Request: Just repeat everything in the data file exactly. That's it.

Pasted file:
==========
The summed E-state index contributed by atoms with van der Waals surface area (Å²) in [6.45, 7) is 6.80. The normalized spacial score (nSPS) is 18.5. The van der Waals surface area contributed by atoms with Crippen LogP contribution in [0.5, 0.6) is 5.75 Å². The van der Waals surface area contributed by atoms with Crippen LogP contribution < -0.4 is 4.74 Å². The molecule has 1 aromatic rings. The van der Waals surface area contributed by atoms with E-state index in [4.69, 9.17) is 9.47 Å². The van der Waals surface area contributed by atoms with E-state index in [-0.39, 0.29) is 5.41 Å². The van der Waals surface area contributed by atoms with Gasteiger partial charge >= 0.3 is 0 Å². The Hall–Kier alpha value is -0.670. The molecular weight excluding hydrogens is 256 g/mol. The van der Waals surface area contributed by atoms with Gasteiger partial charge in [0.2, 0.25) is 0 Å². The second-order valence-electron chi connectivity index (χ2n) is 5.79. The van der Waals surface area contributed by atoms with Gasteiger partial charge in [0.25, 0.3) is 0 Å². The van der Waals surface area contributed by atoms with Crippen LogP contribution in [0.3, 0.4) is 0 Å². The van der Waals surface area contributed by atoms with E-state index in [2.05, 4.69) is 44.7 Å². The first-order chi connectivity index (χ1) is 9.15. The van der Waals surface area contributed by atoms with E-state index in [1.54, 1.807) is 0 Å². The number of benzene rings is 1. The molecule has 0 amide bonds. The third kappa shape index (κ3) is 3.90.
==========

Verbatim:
The summed E-state index contributed by atoms with van der Waals surface area (Å²) in [6.45, 7) is 6.80. The normalized spacial score (nSPS) is 18.5. The van der Waals surface area contributed by atoms with Crippen LogP contribution in [0.5, 0.6) is 5.75 Å². The van der Waals surface area contributed by atoms with Crippen LogP contribution < -0.4 is 4.74 Å². The molecule has 1 aromatic rings. The van der Waals surface area contributed by atoms with E-state index in [4.69, 9.17) is 9.47 Å². The van der Waals surface area contributed by atoms with E-state index in [-0.39, 0.29) is 5.41 Å². The van der Waals surface area contributed by atoms with Gasteiger partial charge >= 0.3 is 0 Å². The Hall–Kier alpha value is -0.670. The molecular weight excluding hydrogens is 256 g/mol. The van der Waals surface area contributed by atoms with Gasteiger partial charge in [0.2, 0.25) is 0 Å². The second-order valence-electron chi connectivity index (χ2n) is 5.79. The van der Waals surface area contributed by atoms with Gasteiger partial charge in [0.25, 0.3) is 0 Å². The van der Waals surface area contributed by atoms with Crippen LogP contribution in [0.3, 0.4) is 0 Å². The van der Waals surface area contributed by atoms with E-state index in [2.05, 4.69) is 44.7 Å². The first-order chi connectivity index (χ1) is 9.15. The van der Waals surface area contributed by atoms with E-state index in [1.54, 1.807) is 0 Å². The number of benzene rings is 1. The molecule has 0 amide bonds. The third kappa shape index (κ3) is 3.90.